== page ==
S&P Global Ratings has lowered China’s debt rating on concerns over whether Beijing is moving fast enough to rein in credit growth.

The one-notch downgrade to A+ from AA- came even though the Chinese government earlier this year launched a “de-risking” drive after years of credit-fueled stimulus spurred by the need to meet official growth targets.

“Despite the fact that the government has shown greater resolve to implement the deleveraging policy, we continue to see overall credit in the corporate sector staying at a 9 percent point”, Kim Eng Tan, an S&P senior director of sovereign ratings, said in a conference call.

“We’ve now come to the conclusion that while we do expect some deleveraging in the next few years, this deleveraging is likely to be much more gradual than we thought could have been the case early this year,” he added.

China’s banks extended a record 12.65 trillion yuan ($1.84 trillion) of loans in 2016, roughly the size of Italy’s economy, while total social financing, a broad measure of credit and liquidity in the economy was a record 17.8 trillion yuan ($2.70 trillion). Both metrics are expected to set new records this year.

“One of the things that we do look for is more than just stabilization of financial risks, but actual decline or moderation in financial risks,” Tan said.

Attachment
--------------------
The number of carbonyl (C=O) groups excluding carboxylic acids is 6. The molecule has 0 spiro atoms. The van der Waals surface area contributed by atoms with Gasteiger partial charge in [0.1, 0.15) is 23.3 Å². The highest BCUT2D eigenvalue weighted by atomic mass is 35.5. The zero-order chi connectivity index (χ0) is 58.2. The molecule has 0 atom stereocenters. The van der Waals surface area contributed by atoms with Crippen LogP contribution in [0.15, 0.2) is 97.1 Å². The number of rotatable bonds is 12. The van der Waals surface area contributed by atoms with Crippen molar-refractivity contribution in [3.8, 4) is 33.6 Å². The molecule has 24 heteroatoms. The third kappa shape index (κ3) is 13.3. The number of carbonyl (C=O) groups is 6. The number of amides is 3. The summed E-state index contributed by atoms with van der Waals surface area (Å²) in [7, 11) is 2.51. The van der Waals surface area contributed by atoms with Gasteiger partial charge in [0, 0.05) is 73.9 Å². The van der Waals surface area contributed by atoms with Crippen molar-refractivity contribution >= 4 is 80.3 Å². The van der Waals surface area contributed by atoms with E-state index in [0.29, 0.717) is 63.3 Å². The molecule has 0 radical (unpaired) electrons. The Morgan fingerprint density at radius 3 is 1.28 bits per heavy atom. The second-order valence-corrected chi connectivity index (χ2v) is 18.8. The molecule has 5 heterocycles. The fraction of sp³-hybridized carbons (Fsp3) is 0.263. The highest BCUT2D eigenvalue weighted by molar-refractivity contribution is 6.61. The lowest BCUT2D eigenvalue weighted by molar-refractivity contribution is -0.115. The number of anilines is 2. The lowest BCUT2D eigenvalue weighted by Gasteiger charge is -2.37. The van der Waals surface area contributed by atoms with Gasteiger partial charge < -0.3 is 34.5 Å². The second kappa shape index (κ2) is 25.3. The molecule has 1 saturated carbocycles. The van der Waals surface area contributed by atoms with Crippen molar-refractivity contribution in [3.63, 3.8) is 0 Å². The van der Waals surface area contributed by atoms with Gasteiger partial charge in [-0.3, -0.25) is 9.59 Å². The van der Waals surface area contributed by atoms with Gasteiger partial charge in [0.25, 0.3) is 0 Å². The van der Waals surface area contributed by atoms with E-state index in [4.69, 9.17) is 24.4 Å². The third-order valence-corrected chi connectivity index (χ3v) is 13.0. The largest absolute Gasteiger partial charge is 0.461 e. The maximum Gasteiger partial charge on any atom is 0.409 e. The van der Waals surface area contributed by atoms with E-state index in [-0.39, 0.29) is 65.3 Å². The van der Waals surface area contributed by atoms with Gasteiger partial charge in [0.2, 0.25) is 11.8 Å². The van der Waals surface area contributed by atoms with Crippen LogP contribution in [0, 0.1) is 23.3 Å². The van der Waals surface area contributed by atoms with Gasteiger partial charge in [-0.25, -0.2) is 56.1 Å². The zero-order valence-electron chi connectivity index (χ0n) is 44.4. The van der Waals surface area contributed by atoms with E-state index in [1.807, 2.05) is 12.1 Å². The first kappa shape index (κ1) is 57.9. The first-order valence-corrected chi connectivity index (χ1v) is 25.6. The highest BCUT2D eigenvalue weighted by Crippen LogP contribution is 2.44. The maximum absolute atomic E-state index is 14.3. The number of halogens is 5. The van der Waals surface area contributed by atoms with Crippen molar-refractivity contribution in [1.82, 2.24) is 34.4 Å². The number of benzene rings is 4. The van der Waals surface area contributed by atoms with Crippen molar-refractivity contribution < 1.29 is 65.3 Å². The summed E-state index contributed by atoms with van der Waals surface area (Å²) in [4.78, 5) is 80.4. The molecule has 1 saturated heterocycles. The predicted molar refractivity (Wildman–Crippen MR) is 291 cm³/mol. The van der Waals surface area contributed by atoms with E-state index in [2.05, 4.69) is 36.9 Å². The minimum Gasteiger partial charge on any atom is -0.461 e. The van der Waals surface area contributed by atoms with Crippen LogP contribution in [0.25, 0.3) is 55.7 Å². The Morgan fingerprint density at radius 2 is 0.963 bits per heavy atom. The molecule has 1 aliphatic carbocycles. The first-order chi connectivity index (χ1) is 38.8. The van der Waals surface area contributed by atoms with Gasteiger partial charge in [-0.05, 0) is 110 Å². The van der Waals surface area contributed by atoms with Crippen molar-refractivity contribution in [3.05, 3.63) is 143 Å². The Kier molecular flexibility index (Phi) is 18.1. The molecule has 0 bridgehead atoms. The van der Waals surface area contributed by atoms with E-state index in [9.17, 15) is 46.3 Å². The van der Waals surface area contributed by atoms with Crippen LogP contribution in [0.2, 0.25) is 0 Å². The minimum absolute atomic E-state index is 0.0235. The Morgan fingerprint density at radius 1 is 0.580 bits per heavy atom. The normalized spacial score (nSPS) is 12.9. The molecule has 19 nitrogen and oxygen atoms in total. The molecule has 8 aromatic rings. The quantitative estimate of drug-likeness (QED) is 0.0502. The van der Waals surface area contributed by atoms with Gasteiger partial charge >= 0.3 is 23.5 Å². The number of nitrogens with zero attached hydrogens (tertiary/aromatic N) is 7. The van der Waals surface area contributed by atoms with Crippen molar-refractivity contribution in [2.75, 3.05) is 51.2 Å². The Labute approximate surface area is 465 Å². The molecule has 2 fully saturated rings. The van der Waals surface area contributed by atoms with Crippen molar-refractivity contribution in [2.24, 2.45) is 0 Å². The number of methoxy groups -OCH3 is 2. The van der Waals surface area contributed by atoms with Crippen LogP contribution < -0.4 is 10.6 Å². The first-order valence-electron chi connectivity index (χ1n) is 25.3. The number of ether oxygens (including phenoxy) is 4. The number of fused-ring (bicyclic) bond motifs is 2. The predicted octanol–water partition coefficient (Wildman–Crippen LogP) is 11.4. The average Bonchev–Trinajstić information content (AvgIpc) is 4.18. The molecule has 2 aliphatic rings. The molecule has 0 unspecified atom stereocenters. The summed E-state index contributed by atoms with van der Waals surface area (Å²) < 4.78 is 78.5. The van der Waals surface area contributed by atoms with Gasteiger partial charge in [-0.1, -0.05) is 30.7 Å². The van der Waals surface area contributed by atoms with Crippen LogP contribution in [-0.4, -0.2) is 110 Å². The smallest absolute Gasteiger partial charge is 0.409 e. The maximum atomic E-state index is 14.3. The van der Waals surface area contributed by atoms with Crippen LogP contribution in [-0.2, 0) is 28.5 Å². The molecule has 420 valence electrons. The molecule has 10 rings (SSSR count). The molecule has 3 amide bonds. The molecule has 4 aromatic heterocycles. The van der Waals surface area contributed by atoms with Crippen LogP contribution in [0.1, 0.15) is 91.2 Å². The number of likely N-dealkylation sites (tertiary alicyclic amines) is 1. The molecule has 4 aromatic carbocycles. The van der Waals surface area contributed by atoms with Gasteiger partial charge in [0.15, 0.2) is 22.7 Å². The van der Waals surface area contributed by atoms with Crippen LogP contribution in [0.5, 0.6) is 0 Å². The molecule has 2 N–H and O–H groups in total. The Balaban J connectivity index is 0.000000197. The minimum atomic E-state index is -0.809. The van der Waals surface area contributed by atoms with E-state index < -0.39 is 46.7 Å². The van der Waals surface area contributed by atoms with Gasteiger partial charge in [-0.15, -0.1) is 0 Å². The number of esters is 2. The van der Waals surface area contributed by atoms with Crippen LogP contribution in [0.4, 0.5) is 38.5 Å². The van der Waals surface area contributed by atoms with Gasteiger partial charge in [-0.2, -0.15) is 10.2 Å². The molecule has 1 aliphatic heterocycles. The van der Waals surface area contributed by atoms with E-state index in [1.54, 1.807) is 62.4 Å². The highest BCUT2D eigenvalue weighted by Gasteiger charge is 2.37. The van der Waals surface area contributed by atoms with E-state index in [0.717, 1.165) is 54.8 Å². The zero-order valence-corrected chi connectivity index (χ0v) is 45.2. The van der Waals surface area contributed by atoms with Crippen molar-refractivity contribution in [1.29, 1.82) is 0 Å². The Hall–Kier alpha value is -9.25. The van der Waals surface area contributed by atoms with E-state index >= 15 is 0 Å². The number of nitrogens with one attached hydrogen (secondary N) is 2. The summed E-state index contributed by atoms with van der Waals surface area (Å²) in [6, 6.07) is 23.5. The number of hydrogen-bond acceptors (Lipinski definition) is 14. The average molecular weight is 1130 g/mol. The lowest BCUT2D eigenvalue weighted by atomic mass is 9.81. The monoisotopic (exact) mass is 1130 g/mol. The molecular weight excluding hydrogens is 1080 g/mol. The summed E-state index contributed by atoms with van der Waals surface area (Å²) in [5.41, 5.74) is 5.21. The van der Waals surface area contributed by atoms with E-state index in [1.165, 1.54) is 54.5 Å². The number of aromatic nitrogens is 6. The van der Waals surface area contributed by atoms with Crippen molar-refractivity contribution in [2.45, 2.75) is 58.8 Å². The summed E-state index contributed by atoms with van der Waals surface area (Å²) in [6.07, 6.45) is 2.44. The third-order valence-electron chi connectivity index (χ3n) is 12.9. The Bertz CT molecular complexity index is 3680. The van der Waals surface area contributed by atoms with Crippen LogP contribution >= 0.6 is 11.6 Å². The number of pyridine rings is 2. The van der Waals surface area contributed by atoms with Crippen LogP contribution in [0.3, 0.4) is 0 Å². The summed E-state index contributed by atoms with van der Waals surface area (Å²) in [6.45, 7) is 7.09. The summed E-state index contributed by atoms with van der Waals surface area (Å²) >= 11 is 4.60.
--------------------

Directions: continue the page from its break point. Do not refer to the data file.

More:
China’s S&P rating is now in line with those of Moody’s and Fitch. As a result, “the direct economic/market impact of [the downgrade] is low,” Stephen Gallo, European head of FX strategy at BMO Financial Group, told CNBC.

“Going forward, the outcome from the upcoming [Communist] party congress and the government’s commitments to further reforms will be the bigger drivers for both market sentiment and ratings agencies,” predicted Diana Kiluta Amoa, emerging market debt portfolio manager at JP Morgan Asset Management.

China’s finance ministry, meanwhile, said the downgrade ignored the economic fundamentals and development potential of the world’s second-largest economy.

“China is able to maintain the stability of its financial systems through cautious lending, improved government supervision and credit risk controls,” the ministry said.

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